Samuel L. Jackson: I’m NOT sure Black Panther is going to change the dynamic of black stories In Hollywood.
More than thirty years after he entered the industry, actor/film producer Samuel L. Jackson is still one of the biggest names in Hollywood. Recently, the 69-year-old opened up about fame, being one of the biggest movie stars ever and if Black Panther will impact the success of black stories and storytelling in Hollywood. Peep the excerpts below.
On becoming a big star after his 1994 film “Pulp Fiction”:
Well, I became a recognizable star after that film, but I don’t know about a big star. Bruce Willis and I were doing Die Hard with a Vengeance when Pulp Fiction came out and we went to Cannes together to watch Pulp Fiction play for the first time. We both thought, ‘Wow, this is great!’ and Bruce said, Die Hard’s going to make you a star. And it’s true. Die Hard with a Vengeance was the highest-grossing film in the world that year. That changed the agenda.
On not finding success until his early 40’s:
I was sober when it happened so that helped a lot. If it had happened sooner in my life, I would have found a way to mess it up. Being sober and understanding who I was, and what I wanted to do, and how I wanted to shape the trajectory of my career, was a result of me being more mature, but I always attribute it to my sobriety and not listening to everything people say when they tell you how great you are.
On being an usher at Martin Luther King Jr’s. funeral:
It was held on the campus of Morehouse, King’s alma mater, so I ended up being an usher, I’d been to Spelman College in Atlanta to see the body lying in state, then I went to Mempis to march with the garbage workers, and then we flew back the next day for the funeral.”
On equal rights from the sixties to the present:
I don’t see it as some kind of anomaly. People weren’t as open in the past when it was maybe politically incorrect to espouse some of the ideas that they can now say out loud. I never thought people stopped thinking it, but now it’s as vocal as it was when I grew up during segregation. If there was a way the country’s leaders could keep certain ethnicities from going to certain things or being in some positions then they would do that, because that seems to be the dynamic right now.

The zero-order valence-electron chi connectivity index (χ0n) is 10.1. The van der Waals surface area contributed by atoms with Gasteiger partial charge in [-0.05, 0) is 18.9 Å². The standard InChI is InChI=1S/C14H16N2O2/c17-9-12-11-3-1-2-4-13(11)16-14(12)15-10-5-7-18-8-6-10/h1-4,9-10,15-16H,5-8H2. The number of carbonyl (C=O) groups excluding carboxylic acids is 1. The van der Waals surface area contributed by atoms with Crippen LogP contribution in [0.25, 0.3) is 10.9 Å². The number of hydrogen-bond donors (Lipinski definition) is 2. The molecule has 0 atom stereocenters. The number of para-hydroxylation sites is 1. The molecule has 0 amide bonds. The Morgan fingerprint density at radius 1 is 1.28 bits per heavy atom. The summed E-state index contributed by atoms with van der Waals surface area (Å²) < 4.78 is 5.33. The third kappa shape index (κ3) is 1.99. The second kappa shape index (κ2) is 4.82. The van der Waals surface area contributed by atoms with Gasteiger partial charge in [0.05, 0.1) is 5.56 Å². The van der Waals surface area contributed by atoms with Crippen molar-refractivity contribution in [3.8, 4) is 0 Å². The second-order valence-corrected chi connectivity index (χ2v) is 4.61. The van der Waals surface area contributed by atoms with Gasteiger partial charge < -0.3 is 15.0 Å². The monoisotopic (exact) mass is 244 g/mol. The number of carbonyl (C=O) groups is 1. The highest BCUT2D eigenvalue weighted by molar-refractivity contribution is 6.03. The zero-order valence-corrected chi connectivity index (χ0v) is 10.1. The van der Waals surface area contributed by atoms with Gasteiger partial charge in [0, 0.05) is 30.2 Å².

I hear things like ‘make America great again’ and by ‘again,’ they mean going back to the day when a white man held all the power, women were home cooking and having babies, and the rest of the races were subservient in some way. There are a lot of things that can’t and won’t be changed because of the blood and the effort that was put in during the civil rights movement, but there are a lot of dynamics that are trying to be put back into place because of that.
On being hopeful for the future:
The stance that young people are taking on guns and violence in schools is very encouraging. They’ve found their voice. A lot of those young people are going to be of voting age by 2020. They can change the dynamic around the country. Their voices will be heard. They’re registering to vote in record numbers and recognizing that they do have power in numbers and that their actions can be effective in getting rid of the people who are standing in their way.
On finding change in the industry:
The artist community is forever changing, and young filmmakers are telling stories from different perspectives in terms of a world they grew up in that’s inhabited by all kinds of people. The fact that they have a certain kind of interaction allows them to shape their stories in a different way than it was before, so they can color their stories with all the ethnicities. They don’t perceive all black people to be criminals, they don’t perceive all Mexicans to be laborers, or all Asians to be the smartest people in the room. Young people are the lifeblood of what is about to happen – and they are all telling their stories.
On his thoughts on “Black Panther” making a mark on black culture:
I’m not positive that Black Panther is going to change the dynamic of black stories being told in Hollywood and being accepted all over the world. “It’s an action-adventure story and a lot of people like those, and they’ll work all over the world forever because everybody loves a hero. But not everybody loves a drama about somebody’s life experience – that’s why awards have a separate category for foreign films; they are perceived as being different. Once we stop perceiving them as different and just see them as good films and they get recognized in the same category, we’ll be laying markers.
On what’s next:
I’m only going to do things that make me happy. The last thing you want is to do something just for the money.
By: –Dalvin Perkins